Tuscany is one of Italy’s best-known regions for its excellent craftsmanship. Leatherwork is one of the top crafts, an ancient heritage dating back to the Middle Ages.

More precisely, the Etruscans in Tuscany already practised the process of tanning or of treating the skins of animals to produce leather. But the art of leatherwork started evolving under the Republic of Pisa in the 1200s. This happened thanks to the large availability of raw materials from the slaughter of cattle raised in nearby pastures and the supplies obtained from the ports of Sardinia, Sicily and Spain.

In the first decades of the 1400s, after Florence had conquered Pisa, the wealthiest Florentine families decided to invest in leathermaking artisans. They supported some existing tanneries in Pisa and the Valdarno (the nearby valley along the Arno River) and moved part of the leather production to Florence.

Tuscany Leather History photo by Visit Italy

Ancient leathermaking in Florence – photo by Visit Italy

As explained by originaltuscany.com, leather tanning was one of the few sectors of the Tuscan industry of medieval origin to emerge unharmed from the crisis of the 1600s. The Tuscan leather industry has been able to renew itself throughout the centuries, to meet the needs of international markets (especially for high fashion) and guarantee a high degree of craftsmanship.


Let’s discover Tuscany’s top leatherwork cities today!


Santa Croce sull’Arno
Located near Pisa in the Arno Valley, Santa Croce sull’Arno is a relatively small town with more than 400 leather factories and workshops! Local artisans are known for collaborating with Dolce & Gabbana and Valentino to create their finest luxury leather accessories.

The leather industry of Santa Croce sull’Arno developed mainly thanks to its proximity with the Arno river (which favoured the trade of leather throughout Tuscany) and the surrounding woods used to obtain the vegetable tannins used in the manufacture of historic leathers.

Tuscany top leatherwork cities

Walking around Florence (photo from visitflorence.com)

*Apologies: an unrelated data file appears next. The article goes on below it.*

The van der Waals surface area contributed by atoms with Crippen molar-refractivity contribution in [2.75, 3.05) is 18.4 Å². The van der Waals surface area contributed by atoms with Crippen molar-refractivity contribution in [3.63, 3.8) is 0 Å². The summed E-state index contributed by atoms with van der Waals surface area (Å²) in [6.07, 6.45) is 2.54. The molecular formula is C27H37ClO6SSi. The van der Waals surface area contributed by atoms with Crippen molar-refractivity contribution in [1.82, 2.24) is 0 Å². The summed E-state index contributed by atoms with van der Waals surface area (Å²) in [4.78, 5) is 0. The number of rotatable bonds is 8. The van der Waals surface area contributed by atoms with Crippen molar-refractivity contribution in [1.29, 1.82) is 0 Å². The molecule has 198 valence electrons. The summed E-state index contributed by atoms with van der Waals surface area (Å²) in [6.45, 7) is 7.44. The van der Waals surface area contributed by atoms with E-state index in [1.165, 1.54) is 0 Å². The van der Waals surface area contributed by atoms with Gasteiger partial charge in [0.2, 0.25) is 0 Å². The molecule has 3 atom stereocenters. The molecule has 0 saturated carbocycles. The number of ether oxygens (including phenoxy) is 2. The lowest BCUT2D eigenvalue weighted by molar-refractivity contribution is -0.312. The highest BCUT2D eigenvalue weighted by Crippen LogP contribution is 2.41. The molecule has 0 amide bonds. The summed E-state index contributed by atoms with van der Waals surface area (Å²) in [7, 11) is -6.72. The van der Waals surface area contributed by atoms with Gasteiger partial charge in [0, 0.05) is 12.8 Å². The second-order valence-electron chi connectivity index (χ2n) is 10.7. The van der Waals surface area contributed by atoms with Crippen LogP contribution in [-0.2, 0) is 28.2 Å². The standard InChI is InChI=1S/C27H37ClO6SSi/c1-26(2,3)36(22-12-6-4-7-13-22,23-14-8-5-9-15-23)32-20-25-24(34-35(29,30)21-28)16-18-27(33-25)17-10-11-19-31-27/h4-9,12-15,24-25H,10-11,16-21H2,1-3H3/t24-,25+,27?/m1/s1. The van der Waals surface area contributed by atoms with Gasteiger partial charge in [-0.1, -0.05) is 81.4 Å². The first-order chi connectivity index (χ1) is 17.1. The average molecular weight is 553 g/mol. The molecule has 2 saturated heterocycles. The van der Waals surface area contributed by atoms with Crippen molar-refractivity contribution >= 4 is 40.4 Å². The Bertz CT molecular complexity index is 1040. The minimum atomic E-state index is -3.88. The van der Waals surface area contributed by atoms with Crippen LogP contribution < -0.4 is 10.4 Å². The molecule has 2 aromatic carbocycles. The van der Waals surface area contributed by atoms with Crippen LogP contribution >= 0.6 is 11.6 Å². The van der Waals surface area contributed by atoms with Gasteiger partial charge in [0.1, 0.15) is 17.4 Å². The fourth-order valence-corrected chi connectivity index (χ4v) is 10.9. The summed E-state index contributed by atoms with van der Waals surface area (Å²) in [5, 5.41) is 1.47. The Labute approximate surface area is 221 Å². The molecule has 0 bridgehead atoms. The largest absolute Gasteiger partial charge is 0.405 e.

Here too, the Arno River was fundamental for developing the city’s tanning industry. And as mentioned before, the affluent families of Florence played an essential role in supporting and expanding the industry during the Renaissance. Italymagazine.com shares the fascinating history that followed:

In the early 20th century, the Florentine leather industry was propelled to new heights. A Florentine named Guccio Gucci, son of a leather artisan, turned his back on the family business as a young man. Working in a series of menial jobs at the Savoy Hotel in London, he carried stylish pieces of luggage for wealthy visitors. Gucci returned home to Florence in 1921 and refocused his family on designing fine leather luggage and accessories for a wealthy international clientele. He soon brought the leather goods of his native city to international fame as one of the most recognized names in the fashion world.

Today, it is impossible not to smell the scent of leather bags and other leather goods when walking through Florence!


The leather district of Tuscany
Other leatherwork cities in Tuscany include Ponte a Egola, Castelfranco di Sotto and Fucecchio, all of which – together with Florence and Santa Croce sull’Arno – are generally referred to as “distretto del cuoio” (leather district).


Coming soon in 2023: new professional leatherwork course in Tuscany!

Our one-year leatherwork course in Florence will give you the skills and vision required to start or enrich a professional career as:

  • pattern makers
  • prototypes
  • product developers
  • accessory designers
  • fashion entrepreneurs

professional leatherwork course in Tuscany

Sign up to our newsletter or contact us: we will be delighted to assist you by chat, telephone or email. You can also request a virtual meeting to meet us online.